Dogs may be capable of human-like emotions and consciousness, but their short-term memories are pretty terrible, particularly when the event in question is something relatively trivial and not survival-oriented.

A new study out of the Centre for the Study of Cultural Evolution in Stockholm, Sweden, found that in a survey of 25 types of animals, including dogs, the average short-term memory span was just 27 seconds. Canines fare slightly better than average, according to National Geographic:

Dogs forget an event within two minutes. Chimpanzees, at around 20 seconds, are worse than rats at remembering things, while the memory spans of three other primates — baboons, pig-tailed macaques, and squirrel monkeys — exceeded only bees (the sole study participant that wasn't either a mammal or a bird).

Nearly a hundred animals were observed using "a memory test of recent random events known as the delayed matching-to-sample (or DMTS) method":

An animal is typically shown a visual stimulus such as a red circle. The red circle disappears, then, after a delay, it's shown again with another sample stimulus — a blue square, say. The animal, usually with the incentive of a food reward, has to select the original sample it saw.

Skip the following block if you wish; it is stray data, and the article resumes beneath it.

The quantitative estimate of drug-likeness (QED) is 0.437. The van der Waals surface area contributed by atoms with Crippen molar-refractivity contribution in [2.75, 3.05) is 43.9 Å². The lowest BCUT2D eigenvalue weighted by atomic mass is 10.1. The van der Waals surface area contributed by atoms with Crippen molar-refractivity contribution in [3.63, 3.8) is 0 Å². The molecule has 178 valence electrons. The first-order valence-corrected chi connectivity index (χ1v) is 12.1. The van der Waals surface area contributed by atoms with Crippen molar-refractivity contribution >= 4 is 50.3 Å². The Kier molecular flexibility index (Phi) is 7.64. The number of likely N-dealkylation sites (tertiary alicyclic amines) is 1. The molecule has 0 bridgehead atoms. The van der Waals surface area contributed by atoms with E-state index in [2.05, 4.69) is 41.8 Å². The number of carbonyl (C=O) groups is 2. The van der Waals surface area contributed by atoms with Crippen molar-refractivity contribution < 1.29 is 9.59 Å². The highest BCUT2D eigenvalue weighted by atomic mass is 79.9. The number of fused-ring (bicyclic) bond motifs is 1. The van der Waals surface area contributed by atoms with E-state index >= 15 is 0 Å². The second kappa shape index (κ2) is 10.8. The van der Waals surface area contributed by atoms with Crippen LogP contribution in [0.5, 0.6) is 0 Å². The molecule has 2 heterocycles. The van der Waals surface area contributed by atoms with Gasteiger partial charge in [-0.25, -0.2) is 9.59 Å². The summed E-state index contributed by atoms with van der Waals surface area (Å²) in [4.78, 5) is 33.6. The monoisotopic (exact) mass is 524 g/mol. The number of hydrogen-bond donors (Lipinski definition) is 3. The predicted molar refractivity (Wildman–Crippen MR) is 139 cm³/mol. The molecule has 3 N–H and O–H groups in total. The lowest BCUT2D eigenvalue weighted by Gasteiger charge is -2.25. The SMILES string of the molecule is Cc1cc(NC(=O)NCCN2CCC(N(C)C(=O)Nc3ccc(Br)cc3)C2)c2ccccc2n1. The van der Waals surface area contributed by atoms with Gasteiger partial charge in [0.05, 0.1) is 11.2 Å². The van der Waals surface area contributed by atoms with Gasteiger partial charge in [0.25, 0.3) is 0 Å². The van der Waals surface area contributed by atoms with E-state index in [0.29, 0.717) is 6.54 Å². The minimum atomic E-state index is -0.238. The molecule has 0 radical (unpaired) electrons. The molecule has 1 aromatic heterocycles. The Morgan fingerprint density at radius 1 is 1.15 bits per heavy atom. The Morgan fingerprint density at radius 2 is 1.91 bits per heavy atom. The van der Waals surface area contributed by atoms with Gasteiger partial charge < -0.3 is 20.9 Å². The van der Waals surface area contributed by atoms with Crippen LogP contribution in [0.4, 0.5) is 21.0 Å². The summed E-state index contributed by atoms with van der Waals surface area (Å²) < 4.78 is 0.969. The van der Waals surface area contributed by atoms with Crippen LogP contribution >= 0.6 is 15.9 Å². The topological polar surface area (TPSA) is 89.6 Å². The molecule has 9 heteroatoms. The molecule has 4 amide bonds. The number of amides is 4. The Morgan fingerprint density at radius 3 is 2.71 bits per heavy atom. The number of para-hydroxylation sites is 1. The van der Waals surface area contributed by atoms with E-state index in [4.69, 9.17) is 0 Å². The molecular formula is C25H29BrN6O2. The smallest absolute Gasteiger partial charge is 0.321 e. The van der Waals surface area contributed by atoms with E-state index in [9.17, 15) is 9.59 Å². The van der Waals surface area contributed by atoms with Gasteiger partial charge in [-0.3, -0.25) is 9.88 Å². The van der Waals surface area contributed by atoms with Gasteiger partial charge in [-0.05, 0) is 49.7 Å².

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The results suggest that humans' capacity for "episodic memory" sets us apart from other animals:

While there are plenty of examples of animals with long memories — elephants never forgetting a face, the cat that's scared of the pet carrier after a past visit to the vet, swallows returning to last summer's nest — they aren't using episodic memory, according to [research team leader Johan] Lind.

Such cases "are due to associative memories," he says. They're not based on "memories of specific events. In the second case, the cat associates the carrier with danger. Such memories are very robust and will stay for a long time — for life — in animals."

That's because animals may have specialized memory systems hardwired to remember certain "biologically relevant information" (such as where to find food), the study authors proposed.

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At last, an explanation as to why your dog freaks out every time the doorbell rings ("OMG WHAT IS HAPPENING?") but can also remember exactly which jacket pocket always contains his favorite bacon-flavored treats, or the fact that you putting on shoes and grabbing the leash means he's about to get to go outside.

Read the complete scientific paper in Animal Behaviour here.

Photo by Flickr user Kevin.

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